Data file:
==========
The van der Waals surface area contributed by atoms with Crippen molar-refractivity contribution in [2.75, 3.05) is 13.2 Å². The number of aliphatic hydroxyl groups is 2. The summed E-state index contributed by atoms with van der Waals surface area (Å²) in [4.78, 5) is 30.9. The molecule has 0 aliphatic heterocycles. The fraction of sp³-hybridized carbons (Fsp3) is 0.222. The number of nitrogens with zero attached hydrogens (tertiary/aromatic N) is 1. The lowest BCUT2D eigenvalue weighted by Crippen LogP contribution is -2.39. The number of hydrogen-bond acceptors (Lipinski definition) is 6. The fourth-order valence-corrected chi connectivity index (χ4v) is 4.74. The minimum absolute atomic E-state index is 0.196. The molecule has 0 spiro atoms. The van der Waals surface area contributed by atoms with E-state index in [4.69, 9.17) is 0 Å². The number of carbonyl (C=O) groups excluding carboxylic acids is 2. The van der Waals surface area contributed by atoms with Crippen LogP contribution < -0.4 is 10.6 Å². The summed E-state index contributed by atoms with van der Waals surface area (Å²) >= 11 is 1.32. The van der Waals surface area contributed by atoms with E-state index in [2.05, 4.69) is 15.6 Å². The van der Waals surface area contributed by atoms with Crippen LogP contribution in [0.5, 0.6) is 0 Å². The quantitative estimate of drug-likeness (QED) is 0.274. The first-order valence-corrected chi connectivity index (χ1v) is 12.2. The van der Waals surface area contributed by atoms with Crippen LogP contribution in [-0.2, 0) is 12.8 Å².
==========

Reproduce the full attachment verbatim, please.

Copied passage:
The van der Waals surface area contributed by atoms with Crippen molar-refractivity contribution in [2.75, 3.05) is 13.2 Å². The number of aliphatic hydroxyl groups is 2. The summed E-state index contributed by atoms with van der Waals surface area (Å²) in [4.78, 5) is 30.9. The molecule has 0 aliphatic heterocycles. The fraction of sp³-hybridized carbons (Fsp3) is 0.222. The number of nitrogens with zero attached hydrogens (tertiary/aromatic N) is 1. The lowest BCUT2D eigenvalue weighted by Crippen LogP contribution is -2.39. The number of hydrogen-bond acceptors (Lipinski definition) is 6. The fourth-order valence-corrected chi connectivity index (χ4v) is 4.74. The minimum absolute atomic E-state index is 0.196. The molecule has 0 spiro atoms. The van der Waals surface area contributed by atoms with E-state index in [4.69, 9.17) is 0 Å². The number of carbonyl (C=O) groups excluding carboxylic acids is 2. The van der Waals surface area contributed by atoms with Crippen LogP contribution < -0.4 is 10.6 Å². The summed E-state index contributed by atoms with van der Waals surface area (Å²) >= 11 is 1.32. The van der Waals surface area contributed by atoms with E-state index in [2.05, 4.69) is 15.6 Å². The van der Waals surface area contributed by atoms with Crippen LogP contribution in [0.5, 0.6) is 0 Å². The quantitative estimate of drug-likeness (QED) is 0.274. The first-order valence-corrected chi connectivity index (χ1v) is 12.2. The van der Waals surface area contributed by atoms with Crippen LogP contribution in [-0.2, 0) is 12.8 Å².